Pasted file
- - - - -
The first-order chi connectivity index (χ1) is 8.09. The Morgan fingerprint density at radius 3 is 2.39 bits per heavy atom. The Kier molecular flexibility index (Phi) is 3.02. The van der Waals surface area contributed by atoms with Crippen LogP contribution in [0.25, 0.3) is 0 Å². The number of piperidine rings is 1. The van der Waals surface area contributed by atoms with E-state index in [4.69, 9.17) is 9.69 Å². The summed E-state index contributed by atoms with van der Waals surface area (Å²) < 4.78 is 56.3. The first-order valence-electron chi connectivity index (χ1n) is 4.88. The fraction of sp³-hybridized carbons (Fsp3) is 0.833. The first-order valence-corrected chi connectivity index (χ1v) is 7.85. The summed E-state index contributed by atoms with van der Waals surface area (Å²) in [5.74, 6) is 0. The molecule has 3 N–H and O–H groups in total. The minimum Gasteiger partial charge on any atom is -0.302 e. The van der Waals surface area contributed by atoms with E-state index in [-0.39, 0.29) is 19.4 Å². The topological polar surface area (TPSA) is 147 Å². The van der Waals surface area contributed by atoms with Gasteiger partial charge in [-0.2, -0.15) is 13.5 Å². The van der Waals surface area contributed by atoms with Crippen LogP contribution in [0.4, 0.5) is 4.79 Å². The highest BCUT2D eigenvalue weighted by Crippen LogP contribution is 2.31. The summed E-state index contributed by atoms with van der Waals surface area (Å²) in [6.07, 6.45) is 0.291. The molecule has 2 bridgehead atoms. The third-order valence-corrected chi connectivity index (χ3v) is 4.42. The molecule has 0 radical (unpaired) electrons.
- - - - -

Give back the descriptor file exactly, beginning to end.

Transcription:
The first-order chi connectivity index (χ1) is 8.09. The Morgan fingerprint density at radius 3 is 2.39 bits per heavy atom. The Kier molecular flexibility index (Phi) is 3.02. The van der Waals surface area contributed by atoms with Crippen LogP contribution in [0.25, 0.3) is 0 Å². The number of piperidine rings is 1. The van der Waals surface area contributed by atoms with E-state index in [4.69, 9.17) is 9.69 Å². The summed E-state index contributed by atoms with van der Waals surface area (Å²) < 4.78 is 56.3. The first-order valence-electron chi connectivity index (χ1n) is 4.88. The fraction of sp³-hybridized carbons (Fsp3) is 0.833. The first-order valence-corrected chi connectivity index (χ1v) is 7.85. The summed E-state index contributed by atoms with van der Waals surface area (Å²) in [5.74, 6) is 0. The molecule has 3 N–H and O–H groups in total. The minimum Gasteiger partial charge on any atom is -0.302 e. The van der Waals surface area contributed by atoms with E-state index in [-0.39, 0.29) is 19.4 Å². The topological polar surface area (TPSA) is 147 Å². The van der Waals surface area contributed by atoms with Gasteiger partial charge in [-0.2, -0.15) is 13.5 Å². The van der Waals surface area contributed by atoms with Crippen LogP contribution in [0.4, 0.5) is 4.79 Å². The highest BCUT2D eigenvalue weighted by Crippen LogP contribution is 2.31. The summed E-state index contributed by atoms with van der Waals surface area (Å²) in [6.07, 6.45) is 0.291. The molecule has 2 bridgehead atoms. The third-order valence-corrected chi connectivity index (χ3v) is 4.42. The molecule has 0 radical (unpaired) electrons.